The 50th became 'The 50th (The Queen's Own) Regiment' in 1831. Becoming a Royal Regiment it's facings turned from Black to Royal Blue. They saw much action in India facing the Sikhs in 1845, and fought several battles culminating in Sobraon in 1846. Here the 50th played a decisive part in defeating the enemy, charging their guns to the cry of 'Make way for Her Majesty's 50th!' They captured a Sikh colour, but they came out of the engagement with a subaltern in command and half the regiment casualties.
This Sutlej Gun which is the centre piece of the West Kents Museum (The 50th being a parent regiment) was manufactured in Lahore, India in 1838 and is one of a pair presented by the Directors of the East India Company to Field Marshal Sir Henry Hardinge who was Commander in Chief and Governor General of India. He had been commissioned in the 50th in 1798.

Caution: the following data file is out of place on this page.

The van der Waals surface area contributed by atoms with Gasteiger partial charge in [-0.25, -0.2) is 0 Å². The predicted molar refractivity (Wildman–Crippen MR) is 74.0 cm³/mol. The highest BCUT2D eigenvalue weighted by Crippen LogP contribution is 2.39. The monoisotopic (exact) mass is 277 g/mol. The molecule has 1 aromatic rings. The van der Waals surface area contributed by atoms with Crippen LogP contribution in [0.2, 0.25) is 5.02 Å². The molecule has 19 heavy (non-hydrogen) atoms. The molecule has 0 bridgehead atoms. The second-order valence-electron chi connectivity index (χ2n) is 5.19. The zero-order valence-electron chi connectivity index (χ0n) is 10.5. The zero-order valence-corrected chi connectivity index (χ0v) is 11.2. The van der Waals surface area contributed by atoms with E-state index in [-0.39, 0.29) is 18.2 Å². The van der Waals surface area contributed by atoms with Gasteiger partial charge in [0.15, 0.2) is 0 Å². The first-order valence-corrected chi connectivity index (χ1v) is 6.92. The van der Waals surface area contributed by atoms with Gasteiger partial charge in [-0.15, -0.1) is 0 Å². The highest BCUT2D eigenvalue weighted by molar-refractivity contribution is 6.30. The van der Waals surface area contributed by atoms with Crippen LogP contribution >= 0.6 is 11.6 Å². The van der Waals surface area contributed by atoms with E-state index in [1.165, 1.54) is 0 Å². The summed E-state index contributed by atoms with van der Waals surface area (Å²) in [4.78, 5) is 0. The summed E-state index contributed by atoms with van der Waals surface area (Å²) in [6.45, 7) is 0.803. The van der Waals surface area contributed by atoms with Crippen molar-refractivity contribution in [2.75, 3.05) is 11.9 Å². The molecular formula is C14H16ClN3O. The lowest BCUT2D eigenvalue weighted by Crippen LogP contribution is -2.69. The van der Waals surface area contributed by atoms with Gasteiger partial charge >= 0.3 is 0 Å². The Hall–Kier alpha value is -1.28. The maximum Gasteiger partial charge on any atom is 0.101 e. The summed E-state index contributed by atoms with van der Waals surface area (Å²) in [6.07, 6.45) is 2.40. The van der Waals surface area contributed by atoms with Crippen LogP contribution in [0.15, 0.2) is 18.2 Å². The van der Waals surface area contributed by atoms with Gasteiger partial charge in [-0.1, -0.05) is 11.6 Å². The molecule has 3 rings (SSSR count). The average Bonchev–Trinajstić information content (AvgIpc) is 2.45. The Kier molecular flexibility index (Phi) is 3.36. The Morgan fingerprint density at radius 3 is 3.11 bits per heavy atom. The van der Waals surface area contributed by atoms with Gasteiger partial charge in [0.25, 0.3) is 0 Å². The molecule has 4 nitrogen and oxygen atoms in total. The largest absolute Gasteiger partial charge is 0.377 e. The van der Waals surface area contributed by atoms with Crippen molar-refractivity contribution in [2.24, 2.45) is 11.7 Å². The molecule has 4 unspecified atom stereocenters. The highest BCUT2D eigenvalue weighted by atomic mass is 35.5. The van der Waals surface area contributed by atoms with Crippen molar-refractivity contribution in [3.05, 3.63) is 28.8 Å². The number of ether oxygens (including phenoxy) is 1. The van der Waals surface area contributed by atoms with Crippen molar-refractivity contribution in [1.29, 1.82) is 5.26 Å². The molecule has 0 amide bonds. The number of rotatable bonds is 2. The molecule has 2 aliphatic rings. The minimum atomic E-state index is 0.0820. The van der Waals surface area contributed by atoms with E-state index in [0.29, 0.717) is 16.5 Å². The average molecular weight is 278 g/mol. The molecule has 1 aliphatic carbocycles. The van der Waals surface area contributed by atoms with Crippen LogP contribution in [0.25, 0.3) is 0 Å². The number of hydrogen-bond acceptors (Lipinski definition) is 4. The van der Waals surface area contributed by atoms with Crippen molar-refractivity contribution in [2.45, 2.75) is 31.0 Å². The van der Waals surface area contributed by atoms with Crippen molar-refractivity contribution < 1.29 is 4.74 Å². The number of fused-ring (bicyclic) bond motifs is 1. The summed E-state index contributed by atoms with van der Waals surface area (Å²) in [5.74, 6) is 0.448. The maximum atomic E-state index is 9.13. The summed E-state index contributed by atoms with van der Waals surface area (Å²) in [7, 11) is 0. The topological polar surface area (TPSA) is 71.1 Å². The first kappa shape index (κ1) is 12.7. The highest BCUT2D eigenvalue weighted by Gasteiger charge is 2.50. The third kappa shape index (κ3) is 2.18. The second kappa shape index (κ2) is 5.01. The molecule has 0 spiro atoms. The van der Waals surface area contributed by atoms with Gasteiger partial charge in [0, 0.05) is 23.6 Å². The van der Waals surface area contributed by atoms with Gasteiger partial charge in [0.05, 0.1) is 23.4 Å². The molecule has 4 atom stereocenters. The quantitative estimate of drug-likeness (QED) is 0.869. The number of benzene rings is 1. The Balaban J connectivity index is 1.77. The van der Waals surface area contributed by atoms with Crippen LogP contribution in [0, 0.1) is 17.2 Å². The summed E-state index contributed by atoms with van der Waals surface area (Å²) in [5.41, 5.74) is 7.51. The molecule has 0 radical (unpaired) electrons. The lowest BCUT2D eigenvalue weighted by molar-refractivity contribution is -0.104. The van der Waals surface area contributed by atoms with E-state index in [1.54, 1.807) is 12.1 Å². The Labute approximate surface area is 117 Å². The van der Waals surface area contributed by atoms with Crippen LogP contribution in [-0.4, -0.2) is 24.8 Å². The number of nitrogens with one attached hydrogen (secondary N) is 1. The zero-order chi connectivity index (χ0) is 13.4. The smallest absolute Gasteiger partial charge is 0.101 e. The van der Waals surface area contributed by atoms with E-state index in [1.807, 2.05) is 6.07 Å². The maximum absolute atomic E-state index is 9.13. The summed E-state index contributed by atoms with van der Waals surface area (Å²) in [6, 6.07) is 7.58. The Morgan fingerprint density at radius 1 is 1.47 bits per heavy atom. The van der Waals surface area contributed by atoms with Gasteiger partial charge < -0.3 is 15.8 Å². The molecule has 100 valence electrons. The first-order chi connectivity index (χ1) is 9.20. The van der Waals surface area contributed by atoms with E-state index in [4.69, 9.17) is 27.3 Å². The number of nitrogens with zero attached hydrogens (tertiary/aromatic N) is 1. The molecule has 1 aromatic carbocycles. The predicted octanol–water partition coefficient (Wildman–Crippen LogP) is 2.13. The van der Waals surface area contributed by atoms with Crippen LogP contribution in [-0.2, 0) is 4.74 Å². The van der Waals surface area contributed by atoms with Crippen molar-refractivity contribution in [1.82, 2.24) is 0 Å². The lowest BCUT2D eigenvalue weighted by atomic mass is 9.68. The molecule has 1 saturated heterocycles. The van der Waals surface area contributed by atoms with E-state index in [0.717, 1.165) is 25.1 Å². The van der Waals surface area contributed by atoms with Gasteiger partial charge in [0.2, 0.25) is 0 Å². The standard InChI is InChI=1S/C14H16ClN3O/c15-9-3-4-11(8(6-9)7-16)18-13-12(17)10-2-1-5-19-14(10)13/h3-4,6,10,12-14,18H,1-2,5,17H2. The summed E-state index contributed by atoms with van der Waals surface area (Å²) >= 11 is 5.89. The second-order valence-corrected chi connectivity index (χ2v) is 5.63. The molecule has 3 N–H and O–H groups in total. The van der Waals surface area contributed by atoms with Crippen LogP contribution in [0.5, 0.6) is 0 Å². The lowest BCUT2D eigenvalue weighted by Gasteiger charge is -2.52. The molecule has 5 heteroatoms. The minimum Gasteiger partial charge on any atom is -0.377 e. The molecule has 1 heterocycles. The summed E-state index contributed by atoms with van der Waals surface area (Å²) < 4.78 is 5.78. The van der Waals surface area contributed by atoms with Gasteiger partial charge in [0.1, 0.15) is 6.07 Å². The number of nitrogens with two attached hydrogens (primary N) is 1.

Six of these guns are known to survive 2 were presented to Queen Victoria and 2 to Lord Gough. The other gun presented to Lord Hardinge is now on loan to the National Armouries
The workmanship on these pieces is incredible with beautiful detail not something you can usually say about a weapon of war.
Some more information on captured artillery from the war including the Sikh Heritage Trail